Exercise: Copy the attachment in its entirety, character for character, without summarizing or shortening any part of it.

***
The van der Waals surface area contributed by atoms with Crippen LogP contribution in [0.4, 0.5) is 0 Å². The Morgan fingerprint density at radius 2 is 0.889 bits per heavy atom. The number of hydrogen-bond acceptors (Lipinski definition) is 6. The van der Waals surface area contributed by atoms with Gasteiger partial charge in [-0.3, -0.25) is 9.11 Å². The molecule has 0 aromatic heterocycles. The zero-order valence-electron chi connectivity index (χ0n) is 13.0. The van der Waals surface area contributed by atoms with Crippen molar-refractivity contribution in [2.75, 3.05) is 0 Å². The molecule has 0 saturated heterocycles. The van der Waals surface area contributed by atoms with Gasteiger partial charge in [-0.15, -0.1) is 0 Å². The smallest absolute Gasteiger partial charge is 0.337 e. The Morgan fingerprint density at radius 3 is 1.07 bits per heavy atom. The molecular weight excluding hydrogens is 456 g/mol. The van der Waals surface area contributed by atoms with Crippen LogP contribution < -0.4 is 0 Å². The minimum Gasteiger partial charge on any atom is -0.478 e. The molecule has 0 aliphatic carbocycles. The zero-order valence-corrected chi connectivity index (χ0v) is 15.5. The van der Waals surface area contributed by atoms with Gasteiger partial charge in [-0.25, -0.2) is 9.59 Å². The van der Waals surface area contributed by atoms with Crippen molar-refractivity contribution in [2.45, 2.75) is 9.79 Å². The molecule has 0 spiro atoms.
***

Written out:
The van der Waals surface area contributed by atoms with Crippen LogP contribution in [0.4, 0.5) is 0 Å². The Morgan fingerprint density at radius 2 is 0.889 bits per heavy atom. The number of hydrogen-bond acceptors (Lipinski definition) is 6. The van der Waals surface area contributed by atoms with Gasteiger partial charge in [-0.3, -0.25) is 9.11 Å². The molecule has 0 aromatic heterocycles. The zero-order valence-electron chi connectivity index (χ0n) is 13.0. The van der Waals surface area contributed by atoms with Crippen molar-refractivity contribution in [2.75, 3.05) is 0 Å². The molecule has 0 saturated heterocycles. The van der Waals surface area contributed by atoms with Gasteiger partial charge in [-0.15, -0.1) is 0 Å². The smallest absolute Gasteiger partial charge is 0.337 e. The Morgan fingerprint density at radius 3 is 1.07 bits per heavy atom. The molecular weight excluding hydrogens is 456 g/mol. The van der Waals surface area contributed by atoms with Crippen LogP contribution < -0.4 is 0 Å². The minimum Gasteiger partial charge on any atom is -0.478 e. The molecule has 0 aliphatic carbocycles. The zero-order valence-corrected chi connectivity index (χ0v) is 15.5. The van der Waals surface area contributed by atoms with Gasteiger partial charge in [-0.25, -0.2) is 9.59 Å². The van der Waals surface area contributed by atoms with Crippen molar-refractivity contribution in [2.45, 2.75) is 9.79 Å². The molecule has 0 spiro atoms.